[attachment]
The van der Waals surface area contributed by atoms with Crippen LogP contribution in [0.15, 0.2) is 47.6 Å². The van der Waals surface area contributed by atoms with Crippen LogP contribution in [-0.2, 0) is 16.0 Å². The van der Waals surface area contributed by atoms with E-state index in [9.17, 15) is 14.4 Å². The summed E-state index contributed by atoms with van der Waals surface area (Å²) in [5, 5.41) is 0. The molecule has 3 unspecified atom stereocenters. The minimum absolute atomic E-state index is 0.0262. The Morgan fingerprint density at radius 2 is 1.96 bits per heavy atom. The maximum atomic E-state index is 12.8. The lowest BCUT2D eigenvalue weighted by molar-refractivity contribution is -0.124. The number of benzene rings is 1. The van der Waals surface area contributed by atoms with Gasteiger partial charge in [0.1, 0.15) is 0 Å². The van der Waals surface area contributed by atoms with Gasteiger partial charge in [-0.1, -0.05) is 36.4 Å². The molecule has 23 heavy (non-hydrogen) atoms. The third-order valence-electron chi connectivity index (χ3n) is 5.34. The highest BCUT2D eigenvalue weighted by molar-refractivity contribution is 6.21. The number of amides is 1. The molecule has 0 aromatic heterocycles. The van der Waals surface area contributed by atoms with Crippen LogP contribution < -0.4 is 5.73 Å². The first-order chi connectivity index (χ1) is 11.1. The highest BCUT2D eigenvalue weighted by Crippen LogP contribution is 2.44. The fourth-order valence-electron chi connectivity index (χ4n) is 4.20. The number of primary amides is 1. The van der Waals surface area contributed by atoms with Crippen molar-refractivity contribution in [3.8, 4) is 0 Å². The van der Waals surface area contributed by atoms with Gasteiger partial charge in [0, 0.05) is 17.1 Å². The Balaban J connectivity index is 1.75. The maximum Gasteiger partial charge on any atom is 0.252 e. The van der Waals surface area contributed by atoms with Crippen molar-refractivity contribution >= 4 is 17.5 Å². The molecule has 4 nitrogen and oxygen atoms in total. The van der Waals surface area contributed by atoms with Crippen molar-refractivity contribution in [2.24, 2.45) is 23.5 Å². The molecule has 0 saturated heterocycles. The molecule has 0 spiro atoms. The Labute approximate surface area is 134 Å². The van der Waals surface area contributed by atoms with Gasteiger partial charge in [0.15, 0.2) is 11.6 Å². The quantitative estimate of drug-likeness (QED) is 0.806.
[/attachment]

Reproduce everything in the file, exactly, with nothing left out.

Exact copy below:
The van der Waals surface area contributed by atoms with Crippen LogP contribution in [0.15, 0.2) is 47.6 Å². The van der Waals surface area contributed by atoms with Crippen LogP contribution in [-0.2, 0) is 16.0 Å². The van der Waals surface area contributed by atoms with E-state index in [9.17, 15) is 14.4 Å². The summed E-state index contributed by atoms with van der Waals surface area (Å²) in [5, 5.41) is 0. The molecule has 3 unspecified atom stereocenters. The minimum absolute atomic E-state index is 0.0262. The Morgan fingerprint density at radius 2 is 1.96 bits per heavy atom. The maximum atomic E-state index is 12.8. The lowest BCUT2D eigenvalue weighted by molar-refractivity contribution is -0.124. The number of benzene rings is 1. The van der Waals surface area contributed by atoms with Gasteiger partial charge in [0.1, 0.15) is 0 Å². The van der Waals surface area contributed by atoms with Gasteiger partial charge in [-0.1, -0.05) is 36.4 Å². The molecule has 23 heavy (non-hydrogen) atoms. The third-order valence-electron chi connectivity index (χ3n) is 5.34. The highest BCUT2D eigenvalue weighted by molar-refractivity contribution is 6.21. The number of amides is 1. The molecule has 0 aromatic heterocycles. The van der Waals surface area contributed by atoms with Crippen LogP contribution < -0.4 is 5.73 Å². The first-order chi connectivity index (χ1) is 11.1. The highest BCUT2D eigenvalue weighted by Crippen LogP contribution is 2.44. The fourth-order valence-electron chi connectivity index (χ4n) is 4.20. The number of primary amides is 1. The van der Waals surface area contributed by atoms with Crippen molar-refractivity contribution in [3.8, 4) is 0 Å². The van der Waals surface area contributed by atoms with Gasteiger partial charge in [0, 0.05) is 17.1 Å². The Balaban J connectivity index is 1.75. The maximum Gasteiger partial charge on any atom is 0.252 e. The van der Waals surface area contributed by atoms with Crippen molar-refractivity contribution >= 4 is 17.5 Å². The molecule has 4 nitrogen and oxygen atoms in total. The van der Waals surface area contributed by atoms with Crippen molar-refractivity contribution in [2.24, 2.45) is 23.5 Å². The molecule has 0 saturated heterocycles. The molecule has 0 spiro atoms. The Labute approximate surface area is 134 Å². The van der Waals surface area contributed by atoms with Gasteiger partial charge in [0.15, 0.2) is 11.6 Å². The quantitative estimate of drug-likeness (QED) is 0.806.